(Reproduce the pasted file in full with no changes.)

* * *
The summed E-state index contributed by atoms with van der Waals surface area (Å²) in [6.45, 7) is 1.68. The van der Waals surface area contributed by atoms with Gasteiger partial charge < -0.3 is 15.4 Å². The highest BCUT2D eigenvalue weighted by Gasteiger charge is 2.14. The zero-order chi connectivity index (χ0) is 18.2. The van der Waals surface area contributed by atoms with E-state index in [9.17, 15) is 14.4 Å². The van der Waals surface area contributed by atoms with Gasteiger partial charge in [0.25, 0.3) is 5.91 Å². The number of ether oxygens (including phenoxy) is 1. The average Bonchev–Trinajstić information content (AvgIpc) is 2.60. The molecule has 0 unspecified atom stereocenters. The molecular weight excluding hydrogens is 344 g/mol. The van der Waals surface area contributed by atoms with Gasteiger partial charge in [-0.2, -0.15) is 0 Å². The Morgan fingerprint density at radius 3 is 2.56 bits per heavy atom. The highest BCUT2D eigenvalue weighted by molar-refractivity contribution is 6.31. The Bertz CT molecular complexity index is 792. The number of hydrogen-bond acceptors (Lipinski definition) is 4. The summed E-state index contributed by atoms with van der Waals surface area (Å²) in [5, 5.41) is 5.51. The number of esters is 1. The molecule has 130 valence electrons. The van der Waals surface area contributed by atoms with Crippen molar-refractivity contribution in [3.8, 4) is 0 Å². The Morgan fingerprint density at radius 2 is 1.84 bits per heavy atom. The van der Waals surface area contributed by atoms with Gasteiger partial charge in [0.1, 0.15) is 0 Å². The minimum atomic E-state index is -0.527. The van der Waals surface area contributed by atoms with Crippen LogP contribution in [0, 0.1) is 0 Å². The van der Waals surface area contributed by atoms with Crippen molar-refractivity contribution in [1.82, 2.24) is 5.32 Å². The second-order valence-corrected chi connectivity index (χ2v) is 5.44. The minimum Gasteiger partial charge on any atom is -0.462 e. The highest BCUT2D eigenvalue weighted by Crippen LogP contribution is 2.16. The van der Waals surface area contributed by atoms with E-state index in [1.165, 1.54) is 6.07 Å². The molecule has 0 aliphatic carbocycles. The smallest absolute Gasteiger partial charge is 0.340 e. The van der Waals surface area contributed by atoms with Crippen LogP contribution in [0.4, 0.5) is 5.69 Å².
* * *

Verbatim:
The summed E-state index contributed by atoms with van der Waals surface area (Å²) in [6.45, 7) is 1.68. The van der Waals surface area contributed by atoms with Gasteiger partial charge < -0.3 is 15.4 Å². The highest BCUT2D eigenvalue weighted by Gasteiger charge is 2.14. The zero-order chi connectivity index (χ0) is 18.2. The van der Waals surface area contributed by atoms with E-state index in [9.17, 15) is 14.4 Å². The van der Waals surface area contributed by atoms with Gasteiger partial charge in [0.25, 0.3) is 5.91 Å². The number of ether oxygens (including phenoxy) is 1. The average Bonchev–Trinajstić information content (AvgIpc) is 2.60. The molecule has 0 unspecified atom stereocenters. The molecular weight excluding hydrogens is 344 g/mol. The van der Waals surface area contributed by atoms with Gasteiger partial charge in [-0.2, -0.15) is 0 Å². The Morgan fingerprint density at radius 3 is 2.56 bits per heavy atom. The highest BCUT2D eigenvalue weighted by molar-refractivity contribution is 6.31. The Bertz CT molecular complexity index is 792. The number of hydrogen-bond acceptors (Lipinski definition) is 4. The summed E-state index contributed by atoms with van der Waals surface area (Å²) in [5, 5.41) is 5.51. The number of esters is 1. The molecule has 130 valence electrons. The van der Waals surface area contributed by atoms with Crippen molar-refractivity contribution in [3.8, 4) is 0 Å². The Morgan fingerprint density at radius 2 is 1.84 bits per heavy atom. The van der Waals surface area contributed by atoms with Gasteiger partial charge in [0.1, 0.15) is 0 Å². The minimum atomic E-state index is -0.527. The van der Waals surface area contributed by atoms with Crippen LogP contribution in [0, 0.1) is 0 Å². The van der Waals surface area contributed by atoms with Crippen molar-refractivity contribution in [1.82, 2.24) is 5.32 Å². The second-order valence-corrected chi connectivity index (χ2v) is 5.44. The minimum Gasteiger partial charge on any atom is -0.462 e. The highest BCUT2D eigenvalue weighted by Crippen LogP contribution is 2.16. The van der Waals surface area contributed by atoms with E-state index in [1.165, 1.54) is 6.07 Å². The molecule has 0 aliphatic carbocycles. The smallest absolute Gasteiger partial charge is 0.340 e. The van der Waals surface area contributed by atoms with Crippen LogP contribution in [0.4, 0.5) is 5.69 Å².